If you consume a healthy and balanced diet, vitamins aren’t required for nursing mothers.
This is especially true for mothers who eat for three in the tandem nursing process or Breastfeeding during the pregnancy (see the nutrition guidelines for mothers in our Nursing during pregnancy as well as Tandem Nursing Questions).
According to the Nutritional Guidelines for Lactation
The proof doesn’t help the routine supplementation of vitamin minerals for lactating moms. Instruct women who are lactating to follow diet guidelines that encourage an ample intake of nutrients from vegetables and fruits cereals, whole-grain bread, and whole grains, as well as calcium-rich dairy products and protein-rich foods like fish, meats, and legumes. This type of diet will typically provide a sufficient amount of vital nutrition.
Make sure to encourage a sufficient intake of fluids – particularly juice, water, and milk, to ease the natural thirst. It is not required to increase the consumption of fluids above this amount. The calcium multivitamin-mineral supplements or both are recommended when the food sources are insufficient, and it is highly unlikely that the proper dietary guidelines are being followed or will be.
Smokers’ mothers may benefit from iodine supplementation.
What should I do if I’d like to supplement my diet with vitamins as well as other nutrition supplements? Are they risk-free?
The majority of Mineral supplements (e.g., calcium, iron, copper, zinc, chromium) consumed by mothers are not harmful to breastmilk levels.
Emergence C while breastfeeding those mothers take typically increase the amount of breastmilk. The levels of breastmilk of certain water-soluble vitamins, like in vitamin C, increase to a certain level and then stay the same regardless of how much mom boosts her dosage.
Vitamins with fat-soluble soluble components (e.g., vitamins A and E) that mothers take may be concentrated in human milk, which means that excessive amounts could cause harm to babies who are breastfeeding.
The security of herbs and other nutritional supplements must be assessed on a case-by-case basis. Some are safe while others aren’t.
For more details on particular minerals, vitamins, or other nutrients, go to:
- Daily Dietary Reference Foods – Women aged 19-50 at Kellymom
- Daily Dietary Reference Food Intakes – Females (teens) age 14-18 years old @ Kellymom
- Herbs and Breastfeeding @kellymom
- Additional information
- DHA Supplements for breastfeeding mothers
- Does My Baby Really Need Vitamins?
What happens if I fail to take a healthy, balanced diet?
In the absence of special situations, women from advanced countries are unlikely to suffer from nutritional deficiencies that could impact their milk production.
The recommended Intakes (RI) of nutrients have a broad safety margin built into them in the event that you fail to achieve the RI of the nutrient you are taking, but it doesn’t suggest that you’re not lacking. If a mother is unable to receive enough specific essential nutrients (such as vitamin B6 or vitamin B12, or iodine), it may decrease the levels of nutrients in the milk she drinks. This is a common issue in malnutrition-related areas. However, it can be an issue in more developed nations. (According to CDC the women between 20 and 39 in the US consume iodine at a level at or above the level of insufficient). The most effective solution in these instances is to enhance or enhance the mother’s diet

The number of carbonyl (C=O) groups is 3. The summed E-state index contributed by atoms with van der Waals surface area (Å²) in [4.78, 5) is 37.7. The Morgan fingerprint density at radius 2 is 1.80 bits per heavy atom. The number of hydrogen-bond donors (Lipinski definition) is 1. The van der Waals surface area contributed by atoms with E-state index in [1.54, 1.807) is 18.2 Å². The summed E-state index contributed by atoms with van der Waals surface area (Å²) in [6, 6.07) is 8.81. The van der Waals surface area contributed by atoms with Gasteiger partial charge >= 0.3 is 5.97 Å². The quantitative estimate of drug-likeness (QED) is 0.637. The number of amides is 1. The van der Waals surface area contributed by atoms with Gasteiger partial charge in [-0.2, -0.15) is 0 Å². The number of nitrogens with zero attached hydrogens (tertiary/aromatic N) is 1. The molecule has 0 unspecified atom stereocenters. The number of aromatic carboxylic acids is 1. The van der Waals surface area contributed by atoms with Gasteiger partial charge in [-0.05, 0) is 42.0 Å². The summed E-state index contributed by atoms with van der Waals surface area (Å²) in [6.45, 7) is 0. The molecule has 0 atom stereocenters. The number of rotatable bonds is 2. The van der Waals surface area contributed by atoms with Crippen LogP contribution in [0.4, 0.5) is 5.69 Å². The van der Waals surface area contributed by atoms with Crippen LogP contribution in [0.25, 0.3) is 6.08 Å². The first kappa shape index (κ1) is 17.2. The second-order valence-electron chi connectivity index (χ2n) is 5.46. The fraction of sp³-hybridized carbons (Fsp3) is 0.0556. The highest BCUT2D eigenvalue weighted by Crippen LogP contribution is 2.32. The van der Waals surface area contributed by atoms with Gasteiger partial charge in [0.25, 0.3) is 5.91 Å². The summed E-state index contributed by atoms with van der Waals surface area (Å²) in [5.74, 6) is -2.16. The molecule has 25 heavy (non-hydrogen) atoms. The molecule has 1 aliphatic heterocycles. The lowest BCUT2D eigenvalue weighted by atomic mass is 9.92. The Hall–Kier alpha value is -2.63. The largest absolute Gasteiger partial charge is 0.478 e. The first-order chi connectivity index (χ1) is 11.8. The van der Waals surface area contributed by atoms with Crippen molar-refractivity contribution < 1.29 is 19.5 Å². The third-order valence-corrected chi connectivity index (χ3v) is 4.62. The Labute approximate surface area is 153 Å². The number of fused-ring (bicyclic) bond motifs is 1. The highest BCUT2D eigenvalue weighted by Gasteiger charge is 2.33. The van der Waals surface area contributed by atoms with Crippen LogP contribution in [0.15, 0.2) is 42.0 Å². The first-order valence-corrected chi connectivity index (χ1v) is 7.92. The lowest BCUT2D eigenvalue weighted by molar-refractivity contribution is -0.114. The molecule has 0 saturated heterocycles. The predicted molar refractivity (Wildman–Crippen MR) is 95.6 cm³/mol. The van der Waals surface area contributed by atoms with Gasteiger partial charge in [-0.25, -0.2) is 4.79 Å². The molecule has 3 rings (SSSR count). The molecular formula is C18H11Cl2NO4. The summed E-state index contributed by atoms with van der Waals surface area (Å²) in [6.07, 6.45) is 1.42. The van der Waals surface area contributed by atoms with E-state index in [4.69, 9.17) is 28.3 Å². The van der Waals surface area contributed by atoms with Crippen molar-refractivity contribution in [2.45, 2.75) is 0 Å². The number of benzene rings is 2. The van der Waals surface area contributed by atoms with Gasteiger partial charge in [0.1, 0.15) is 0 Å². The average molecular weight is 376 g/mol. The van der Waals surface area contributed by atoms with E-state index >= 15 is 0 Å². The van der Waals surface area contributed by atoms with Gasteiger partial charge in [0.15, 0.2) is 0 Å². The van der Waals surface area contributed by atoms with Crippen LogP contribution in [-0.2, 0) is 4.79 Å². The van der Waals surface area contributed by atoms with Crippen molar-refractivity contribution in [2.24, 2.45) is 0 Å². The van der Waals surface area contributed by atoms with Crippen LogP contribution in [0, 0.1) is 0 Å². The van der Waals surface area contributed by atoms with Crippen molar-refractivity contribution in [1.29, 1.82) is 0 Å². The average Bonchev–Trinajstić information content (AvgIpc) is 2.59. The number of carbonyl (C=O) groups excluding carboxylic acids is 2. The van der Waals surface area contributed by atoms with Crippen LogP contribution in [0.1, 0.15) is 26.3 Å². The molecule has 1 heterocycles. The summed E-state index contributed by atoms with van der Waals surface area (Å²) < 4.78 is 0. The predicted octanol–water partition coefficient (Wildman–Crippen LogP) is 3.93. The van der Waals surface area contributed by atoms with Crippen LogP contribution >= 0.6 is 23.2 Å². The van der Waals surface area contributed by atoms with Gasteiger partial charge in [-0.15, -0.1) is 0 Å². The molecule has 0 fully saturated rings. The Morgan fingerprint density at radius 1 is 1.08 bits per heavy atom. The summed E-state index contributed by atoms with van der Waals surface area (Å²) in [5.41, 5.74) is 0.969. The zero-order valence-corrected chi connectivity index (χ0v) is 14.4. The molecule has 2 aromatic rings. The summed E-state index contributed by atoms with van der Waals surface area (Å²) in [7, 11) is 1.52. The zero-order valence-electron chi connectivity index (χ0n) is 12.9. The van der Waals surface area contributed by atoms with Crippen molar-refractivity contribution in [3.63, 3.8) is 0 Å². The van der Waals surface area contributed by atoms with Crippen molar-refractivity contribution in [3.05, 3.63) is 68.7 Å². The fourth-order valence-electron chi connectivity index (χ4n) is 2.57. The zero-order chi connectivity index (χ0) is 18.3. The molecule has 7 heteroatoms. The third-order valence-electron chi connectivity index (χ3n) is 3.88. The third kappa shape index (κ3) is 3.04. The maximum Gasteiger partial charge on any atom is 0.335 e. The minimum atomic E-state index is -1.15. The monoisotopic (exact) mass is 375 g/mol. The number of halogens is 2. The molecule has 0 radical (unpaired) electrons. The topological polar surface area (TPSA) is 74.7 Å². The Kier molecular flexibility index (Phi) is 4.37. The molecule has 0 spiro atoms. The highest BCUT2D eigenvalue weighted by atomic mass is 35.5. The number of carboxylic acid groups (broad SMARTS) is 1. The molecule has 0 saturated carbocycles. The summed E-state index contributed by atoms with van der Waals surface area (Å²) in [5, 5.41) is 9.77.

for mothers trying to cut calories
Moms who burn-through 1800 calories day by day might require additional calcium, zinc, magnesium, thiamin, nutrient B6, nutrient E, folic corrosive, nutrient riboflavin (nutrient B2), just as iron, phosphorus, and phosphorus.
The levels in breastmilk of calcium, magnesium, zinc, phosphorus, as well as folic acid, are safe regardless of whether your diet is low in these nutrients. If supplements are required to supplement your diet, they’re to benefit you, not the babies.
The number of B vitamins in breastmilk can be correlated to the diet of the mother, but the insufficiency of the mother that is severe enough to affect her baby’s breastmilk intake is uncommon within the United States.
Mothers who don’t eat any animals or who are susceptible to vitamin B12 deficiency must get adequate amounts of vitamin B12 via supplements or fortified food items.
Mothers who don’t have much exposure to the sun must obtain sufficient doses of vitamin D via supplements or foods high in vitamin D.
FAQs on Mom’s Diet
Do I need to be concerned about this when I breastfeed?
Institute of Medicine, Washington, DC, National Academy Press 1991, Pages. 133-140. This book is available for free at HRSA Information Center HRSA Information Center.
Dietary Reference Intakes (DRI) and Recommended Dietary Allowances (RDA) were taken from the USDA’s Food and Nutrition Information Center.
Nutritional Information from the American Society for Nutritional Sciences provides current information about foods, diet guidelines and deficiencies, toxicology use in clinical trials, the latest research, and references to further details on many macro-and micronutrients.